The Chamber Network has proposed that a grandfathering mechanism be introduced.

3. Rules related to “Income Sprinkling” will be simplified
Widespread and serious concerns were raised during the consultation period with respect to the complex rules the government was proposing to introduce aimed at restricting the payment of income to adult family members unless the amounts were determined to be reasonable. The government also proposed that it would treat some capital gains as ordinary dividends.  The government received thousands of submissions detailing concerns about how these proposed rules could result in nearly doubling the tax rate on inter-generational family business transitions or other legitimate business transfers to related parties. The complexity and uncertainty of the proposed changes was also an issue of common concern, as was the likelihood of the proposed measures unleashing an army of CRA tax auditors working on different interpretations of what reasonableness actually means.

In response to the consultations, the government confirmed that the measures related to income sprinkling would be simplified in order to provide greater certainty for family members who contribute to a family business. No further details have been provided
since October 16.

There are still many uncertainties about these proposals. What does simplification and clarification mean? What does a reasonable contribution to a business mean? Will the conversion of capital gains to ordinary dividends remain in the simplified legislation? And, when will the simplified draft legislation be released? (The previous version was to come into effect January 1, 2018. The government will need to table its simplified version before then if the effective date is to remain unchanged – Look out for the rule changes to be announced just before Christmas.)

The Chamber Network remains concerned that the changes when they are announced will not take into consideration all of the ways that family members contribute to a small business and that the reasonableness test that will be applied by CRA will still be intrusive and complex.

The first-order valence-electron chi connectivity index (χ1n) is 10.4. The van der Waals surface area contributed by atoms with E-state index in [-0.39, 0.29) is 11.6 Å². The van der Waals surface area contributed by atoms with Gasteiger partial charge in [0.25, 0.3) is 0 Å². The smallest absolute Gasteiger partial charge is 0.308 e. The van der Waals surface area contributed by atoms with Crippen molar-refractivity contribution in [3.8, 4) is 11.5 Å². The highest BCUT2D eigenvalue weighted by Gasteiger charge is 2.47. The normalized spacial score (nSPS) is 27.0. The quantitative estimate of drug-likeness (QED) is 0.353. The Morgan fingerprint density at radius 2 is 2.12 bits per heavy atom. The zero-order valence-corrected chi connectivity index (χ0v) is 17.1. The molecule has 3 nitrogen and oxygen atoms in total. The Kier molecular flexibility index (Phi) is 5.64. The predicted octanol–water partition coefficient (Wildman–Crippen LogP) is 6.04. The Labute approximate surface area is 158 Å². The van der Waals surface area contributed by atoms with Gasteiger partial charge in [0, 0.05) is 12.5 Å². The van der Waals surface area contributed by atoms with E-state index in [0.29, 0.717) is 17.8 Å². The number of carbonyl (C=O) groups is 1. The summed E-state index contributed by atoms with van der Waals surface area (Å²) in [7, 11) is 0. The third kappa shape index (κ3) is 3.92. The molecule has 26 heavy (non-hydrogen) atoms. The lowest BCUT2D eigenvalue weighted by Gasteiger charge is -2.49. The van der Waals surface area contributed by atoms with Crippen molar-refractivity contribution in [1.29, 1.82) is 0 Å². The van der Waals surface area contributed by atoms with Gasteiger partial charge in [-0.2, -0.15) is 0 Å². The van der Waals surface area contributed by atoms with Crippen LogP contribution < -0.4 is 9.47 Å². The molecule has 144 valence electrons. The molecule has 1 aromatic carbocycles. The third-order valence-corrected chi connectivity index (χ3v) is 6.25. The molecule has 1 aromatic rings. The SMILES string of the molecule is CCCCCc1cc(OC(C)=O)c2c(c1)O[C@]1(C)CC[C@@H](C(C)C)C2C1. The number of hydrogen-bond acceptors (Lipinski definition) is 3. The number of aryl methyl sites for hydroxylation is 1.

We have called for the government to:
  • Announce its simplified rules as soon as possible and allow ample time for input from business;
  • Consider at a minimum an exemption from the rules for spouses; and,
  • Postpone the implementation of the changes until January 1, 2019 at the very least.
4. Access to the Lifetime Capital Gains Exemption will not be changed
The Finance Minister announced that the government will not proceed with its proposal to restrict access for certain shareholders to the Lifetime Capital Gains Exemption (LCGE). The Chamber Network welcomes this change.

5. Rules governing the Conversion of Capital Gains into Dividends will not be changed
The Finance Minister also announced that the government will not proceed with draft legislation tabled last July that would convert capital gains into taxable dividends. The Chamber Network welcomes this change.

6. The government will work to make it easier and less costly to transfer business to the next generation.
The Chamber welcomes the government’s willingness to improve the tax treatment of intergenerational transfers and looks forward to working with the government to this end.

7. Proposals for the tax treatment of Passive Income will be revised.
The government intends to proceed with proposals to increase tax on corporate passive investments funded from after-tax business earnings, effectively double taxing the eventual distribution of passive investment earnings. However, the government now proposes that the new tax increases will only apply to passive income in excess of an annual threshold of $50,000 and will be applied only on a go-forward basis. It is expected that the draft legislation will be tabled along with the federal 2018 budget.